Georges Rouault, ‘Bamboula’, 1928, Sylvan Cole Gallery

A perfect impression of one of Rouault's best and most charming early prints, on extremely fine Japanese paper.

Etching with aquatint, burnisher, roulette, and drypoint.

In perfect condition.

Signed in ink by the artist.

Very rare and important.

Signature: Signed in ink by the artist.

Chapon 18e

About Georges Rouault

A pioneering expressionist painter (influenced by the German Expressionists, though not formally associated with that group), Georges Rouault created pictures recognizable for the thick black brushstrokes that outline their subjects, as in le lutteur, no. 3 (1913). Rouault’s works resemble the cloissonisme of decorative glasswork, a look often attributed to the artist’s teenage years spent as a glass painter’s apprentice. In 1891 Rouault enrolled at the École des Beaux-Arts and studied closely under Symbolist Gustave Moreau. He later associated with the Fauvists and collaborated with Henri Matisse and André Derain to organize the Salon d’Automne, an exhibition of progressive art rejected by the more conservative Paris Salon. But rather than create pleasing “armchair” pictures like those of many of his contemporaries, Rouault applied his rough painterly style to religious subjects, clowns, and circus performers, using these motifs to reflect on religion, morality, and modern life.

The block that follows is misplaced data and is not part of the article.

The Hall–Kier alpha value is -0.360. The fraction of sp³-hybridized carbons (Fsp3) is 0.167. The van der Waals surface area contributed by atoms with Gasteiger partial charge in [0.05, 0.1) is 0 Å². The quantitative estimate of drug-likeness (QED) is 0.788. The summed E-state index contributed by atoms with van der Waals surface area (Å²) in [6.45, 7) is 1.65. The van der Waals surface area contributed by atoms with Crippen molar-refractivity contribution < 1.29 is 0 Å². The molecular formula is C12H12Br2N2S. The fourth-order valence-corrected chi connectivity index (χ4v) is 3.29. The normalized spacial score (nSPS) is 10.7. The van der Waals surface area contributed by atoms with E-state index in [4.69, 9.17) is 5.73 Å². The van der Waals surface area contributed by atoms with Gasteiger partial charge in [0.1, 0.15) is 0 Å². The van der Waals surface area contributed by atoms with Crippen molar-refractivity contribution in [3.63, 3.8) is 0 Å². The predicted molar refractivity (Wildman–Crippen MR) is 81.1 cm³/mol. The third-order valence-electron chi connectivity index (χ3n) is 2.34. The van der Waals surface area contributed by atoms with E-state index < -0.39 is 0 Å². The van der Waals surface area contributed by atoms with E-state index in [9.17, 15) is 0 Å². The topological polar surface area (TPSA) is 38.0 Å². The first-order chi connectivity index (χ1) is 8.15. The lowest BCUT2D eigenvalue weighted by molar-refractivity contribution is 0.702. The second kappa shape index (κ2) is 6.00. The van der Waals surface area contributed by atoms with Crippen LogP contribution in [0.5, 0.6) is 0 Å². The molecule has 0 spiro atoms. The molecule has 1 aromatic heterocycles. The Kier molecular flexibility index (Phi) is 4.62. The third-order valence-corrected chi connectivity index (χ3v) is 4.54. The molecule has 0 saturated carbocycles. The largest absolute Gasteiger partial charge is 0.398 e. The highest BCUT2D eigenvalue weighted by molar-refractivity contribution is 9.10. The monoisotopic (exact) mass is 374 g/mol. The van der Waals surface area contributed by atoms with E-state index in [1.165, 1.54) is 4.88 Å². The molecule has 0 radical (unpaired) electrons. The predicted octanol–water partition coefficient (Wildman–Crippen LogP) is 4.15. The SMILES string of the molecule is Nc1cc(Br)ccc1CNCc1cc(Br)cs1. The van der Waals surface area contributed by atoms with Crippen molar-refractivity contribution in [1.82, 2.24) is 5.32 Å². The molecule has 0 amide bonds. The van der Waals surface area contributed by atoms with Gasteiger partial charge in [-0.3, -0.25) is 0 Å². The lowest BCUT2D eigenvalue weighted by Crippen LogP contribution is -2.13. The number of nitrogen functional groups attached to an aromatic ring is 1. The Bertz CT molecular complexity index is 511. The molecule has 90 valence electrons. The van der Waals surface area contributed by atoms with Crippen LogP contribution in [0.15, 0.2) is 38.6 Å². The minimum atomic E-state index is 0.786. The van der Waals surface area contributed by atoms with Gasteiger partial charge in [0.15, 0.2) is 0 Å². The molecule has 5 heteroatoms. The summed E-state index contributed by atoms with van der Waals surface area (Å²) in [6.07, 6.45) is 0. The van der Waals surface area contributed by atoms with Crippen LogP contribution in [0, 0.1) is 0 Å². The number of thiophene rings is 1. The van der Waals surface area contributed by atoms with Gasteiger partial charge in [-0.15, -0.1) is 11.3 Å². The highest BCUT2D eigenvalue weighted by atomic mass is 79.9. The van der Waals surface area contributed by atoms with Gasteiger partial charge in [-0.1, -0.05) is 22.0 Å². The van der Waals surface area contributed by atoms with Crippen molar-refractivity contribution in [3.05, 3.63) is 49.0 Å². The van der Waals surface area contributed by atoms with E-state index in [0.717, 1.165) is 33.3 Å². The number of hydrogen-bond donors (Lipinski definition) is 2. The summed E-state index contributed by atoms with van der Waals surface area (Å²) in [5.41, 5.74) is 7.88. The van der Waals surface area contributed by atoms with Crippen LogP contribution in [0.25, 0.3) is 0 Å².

French, 1871-1958, Paris, France, based in Paris, France